Thanks for the input… A few questions for clarity… when you say rest days without lifting heavy weights, do you mean for the lacking group, or any group? Also, instead of having a PPL 1 and PPL 2 routine, would it hurt to have a single push routine with heavy bench, chest dips, and incline press 2 times per week? I appreciate your time and help.
Edit: ill be more specific. Push 1: bench, incline flys, cable uppercuts, and diamond pushups. Push 2: chest dips, cable flys, dumbbell pullovers, decline dumbbell press. Would it be counterproductive to take bench, dips, incline, and cable flys and decrease the volume while increasing the frequency on those specific exercises? As far as intensity, I would gage mine at about 60%-70% because I focus on hitting the 3 second negative on every rep of exercise. I always leave a rep or 2 in the tank as well when I feel my form start slipping. Hope this extra info helps y’all help me out here.
I mean a day without lifting heavy weights. Conditioning should be more miserable than lifting anyhow.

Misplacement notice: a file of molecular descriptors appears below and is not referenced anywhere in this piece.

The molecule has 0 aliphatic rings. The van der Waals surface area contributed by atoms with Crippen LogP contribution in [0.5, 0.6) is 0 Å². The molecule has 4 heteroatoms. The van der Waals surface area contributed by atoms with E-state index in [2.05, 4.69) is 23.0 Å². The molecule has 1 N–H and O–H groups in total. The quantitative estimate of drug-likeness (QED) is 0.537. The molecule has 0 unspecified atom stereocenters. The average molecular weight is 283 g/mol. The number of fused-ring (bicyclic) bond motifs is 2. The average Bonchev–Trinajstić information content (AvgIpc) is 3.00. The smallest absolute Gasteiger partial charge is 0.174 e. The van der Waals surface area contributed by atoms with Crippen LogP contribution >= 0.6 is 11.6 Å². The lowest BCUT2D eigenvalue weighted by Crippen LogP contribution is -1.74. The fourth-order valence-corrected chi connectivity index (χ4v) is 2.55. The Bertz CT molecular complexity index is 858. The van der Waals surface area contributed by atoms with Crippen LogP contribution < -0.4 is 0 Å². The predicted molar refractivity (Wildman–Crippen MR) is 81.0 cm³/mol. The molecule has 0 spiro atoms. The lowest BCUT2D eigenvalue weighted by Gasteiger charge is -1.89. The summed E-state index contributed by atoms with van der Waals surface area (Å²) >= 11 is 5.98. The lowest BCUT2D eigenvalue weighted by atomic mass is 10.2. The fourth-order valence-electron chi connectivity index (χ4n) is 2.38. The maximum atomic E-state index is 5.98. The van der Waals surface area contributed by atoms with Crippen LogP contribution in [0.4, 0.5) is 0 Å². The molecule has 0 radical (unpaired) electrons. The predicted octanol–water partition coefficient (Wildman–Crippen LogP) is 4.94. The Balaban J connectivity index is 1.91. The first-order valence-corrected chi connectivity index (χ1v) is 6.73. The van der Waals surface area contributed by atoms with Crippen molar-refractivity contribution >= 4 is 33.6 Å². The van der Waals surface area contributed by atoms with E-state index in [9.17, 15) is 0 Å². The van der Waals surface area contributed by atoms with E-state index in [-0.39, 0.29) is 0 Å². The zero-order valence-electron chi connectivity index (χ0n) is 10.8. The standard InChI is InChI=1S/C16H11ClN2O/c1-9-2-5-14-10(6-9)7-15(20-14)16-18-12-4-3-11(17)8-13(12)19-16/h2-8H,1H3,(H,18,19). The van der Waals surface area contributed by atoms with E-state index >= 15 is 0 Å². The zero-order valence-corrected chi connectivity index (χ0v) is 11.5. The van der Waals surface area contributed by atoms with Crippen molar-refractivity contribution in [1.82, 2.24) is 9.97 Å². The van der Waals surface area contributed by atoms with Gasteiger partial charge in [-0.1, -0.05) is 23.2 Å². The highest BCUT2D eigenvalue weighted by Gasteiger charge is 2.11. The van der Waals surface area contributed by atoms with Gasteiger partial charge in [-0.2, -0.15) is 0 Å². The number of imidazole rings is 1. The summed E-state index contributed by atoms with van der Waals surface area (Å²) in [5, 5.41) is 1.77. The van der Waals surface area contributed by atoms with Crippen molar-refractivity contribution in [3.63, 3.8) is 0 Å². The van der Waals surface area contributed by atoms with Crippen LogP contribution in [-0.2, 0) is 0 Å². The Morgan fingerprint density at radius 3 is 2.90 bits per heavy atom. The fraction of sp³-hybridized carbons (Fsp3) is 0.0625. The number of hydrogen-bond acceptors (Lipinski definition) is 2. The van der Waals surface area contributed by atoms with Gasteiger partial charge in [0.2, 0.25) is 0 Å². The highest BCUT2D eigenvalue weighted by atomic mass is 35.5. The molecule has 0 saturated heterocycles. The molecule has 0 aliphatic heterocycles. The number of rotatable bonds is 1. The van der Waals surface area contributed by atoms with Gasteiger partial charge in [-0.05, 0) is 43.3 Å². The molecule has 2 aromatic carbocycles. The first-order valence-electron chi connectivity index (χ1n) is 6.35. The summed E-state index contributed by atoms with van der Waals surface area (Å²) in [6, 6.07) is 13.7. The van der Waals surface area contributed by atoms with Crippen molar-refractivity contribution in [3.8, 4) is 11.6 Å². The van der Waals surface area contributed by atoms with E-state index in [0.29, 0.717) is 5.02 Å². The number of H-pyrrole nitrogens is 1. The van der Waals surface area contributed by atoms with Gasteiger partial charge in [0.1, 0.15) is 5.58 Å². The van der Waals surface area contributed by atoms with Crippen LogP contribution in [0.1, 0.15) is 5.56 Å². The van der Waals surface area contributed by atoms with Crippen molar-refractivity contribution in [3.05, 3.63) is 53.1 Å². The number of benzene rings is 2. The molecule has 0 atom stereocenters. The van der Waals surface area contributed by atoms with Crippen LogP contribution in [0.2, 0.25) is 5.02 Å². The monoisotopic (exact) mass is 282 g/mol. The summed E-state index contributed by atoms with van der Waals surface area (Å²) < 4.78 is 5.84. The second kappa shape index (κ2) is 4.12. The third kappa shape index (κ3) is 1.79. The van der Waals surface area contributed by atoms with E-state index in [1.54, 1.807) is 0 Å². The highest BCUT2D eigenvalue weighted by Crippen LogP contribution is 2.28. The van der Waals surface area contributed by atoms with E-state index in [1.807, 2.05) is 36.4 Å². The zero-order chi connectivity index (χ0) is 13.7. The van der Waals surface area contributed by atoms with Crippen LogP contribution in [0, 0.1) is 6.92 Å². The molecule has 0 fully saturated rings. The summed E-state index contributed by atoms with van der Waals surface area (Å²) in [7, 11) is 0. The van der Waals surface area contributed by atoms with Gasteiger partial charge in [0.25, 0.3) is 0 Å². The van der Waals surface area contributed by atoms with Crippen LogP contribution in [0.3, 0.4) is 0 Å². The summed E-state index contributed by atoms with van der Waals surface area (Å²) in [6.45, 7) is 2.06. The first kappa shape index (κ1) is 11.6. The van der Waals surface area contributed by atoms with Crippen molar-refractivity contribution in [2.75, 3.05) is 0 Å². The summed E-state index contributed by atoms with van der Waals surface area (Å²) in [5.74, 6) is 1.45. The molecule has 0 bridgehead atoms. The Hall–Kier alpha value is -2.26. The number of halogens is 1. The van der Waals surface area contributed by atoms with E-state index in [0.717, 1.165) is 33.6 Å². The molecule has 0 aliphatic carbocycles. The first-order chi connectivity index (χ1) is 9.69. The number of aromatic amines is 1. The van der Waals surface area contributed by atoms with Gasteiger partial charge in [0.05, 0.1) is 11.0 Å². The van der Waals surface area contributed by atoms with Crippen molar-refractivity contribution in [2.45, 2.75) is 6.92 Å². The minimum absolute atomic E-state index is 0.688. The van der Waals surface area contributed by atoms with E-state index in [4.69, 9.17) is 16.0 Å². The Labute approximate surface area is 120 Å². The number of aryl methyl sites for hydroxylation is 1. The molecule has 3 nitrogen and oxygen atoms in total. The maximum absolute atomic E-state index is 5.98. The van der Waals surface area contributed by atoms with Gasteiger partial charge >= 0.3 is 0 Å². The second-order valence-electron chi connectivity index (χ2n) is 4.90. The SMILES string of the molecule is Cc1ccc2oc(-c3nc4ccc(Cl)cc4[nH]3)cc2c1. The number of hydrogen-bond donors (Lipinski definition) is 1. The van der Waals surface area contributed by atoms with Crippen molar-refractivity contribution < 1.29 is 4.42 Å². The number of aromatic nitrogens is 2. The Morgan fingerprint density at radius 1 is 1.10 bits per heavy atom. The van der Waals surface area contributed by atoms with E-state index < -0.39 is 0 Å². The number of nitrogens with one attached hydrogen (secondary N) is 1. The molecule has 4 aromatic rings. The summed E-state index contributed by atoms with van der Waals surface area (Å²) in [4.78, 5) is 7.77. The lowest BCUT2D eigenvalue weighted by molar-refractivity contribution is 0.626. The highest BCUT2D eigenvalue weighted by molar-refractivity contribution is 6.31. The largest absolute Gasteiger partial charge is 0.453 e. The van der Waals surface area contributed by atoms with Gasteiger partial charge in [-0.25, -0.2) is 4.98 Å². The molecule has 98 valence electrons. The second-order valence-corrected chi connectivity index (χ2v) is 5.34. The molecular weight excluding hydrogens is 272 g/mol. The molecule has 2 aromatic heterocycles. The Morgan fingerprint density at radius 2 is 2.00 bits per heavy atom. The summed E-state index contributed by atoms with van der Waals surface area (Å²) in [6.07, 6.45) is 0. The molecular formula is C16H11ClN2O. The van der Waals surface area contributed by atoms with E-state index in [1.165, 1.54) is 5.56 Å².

4-6 days is high frequency and optimal. You can do it in 100 different ways but give yourself 1-3 non-lifting days per week. If you do legs, you will be using some back, and usually vice versa. When you do push and pull, you’re using shoulders in both workouts. There’s overlap, there’s the central nervous system, there’s neurotransmitters that get depleted, there’s cortisol buildup, there’s a ton of factors that contribute to the idea that more is not always better.
I think 2x a week is fine. I’m sure 3x can be okay too if volume is kept low, but 2x PPL or 3x Upper/Lower is still 6, not 7. I just want you to save your joints and have a bit of patience. What are your reps/sets/exercises on your split, and what did you eat yesterday?
What about shoulder work? Some people think you don’t need overhead pressing - I think overhead work is great, and at the very least, everyone could benefit from lateral raises.
And do you do 3, 4, 5 sets? All at one weight or ramping up? What’s your rest time in between exercises? What’s your pre and post workout nutrition like?
I’m not trying to be a pest, but there are a ton of things we can address before we wreck your joints by having you lift every day. Maybe we can bring up those lagging parts by increasing volume and decreasing frequency, instead of vice versa.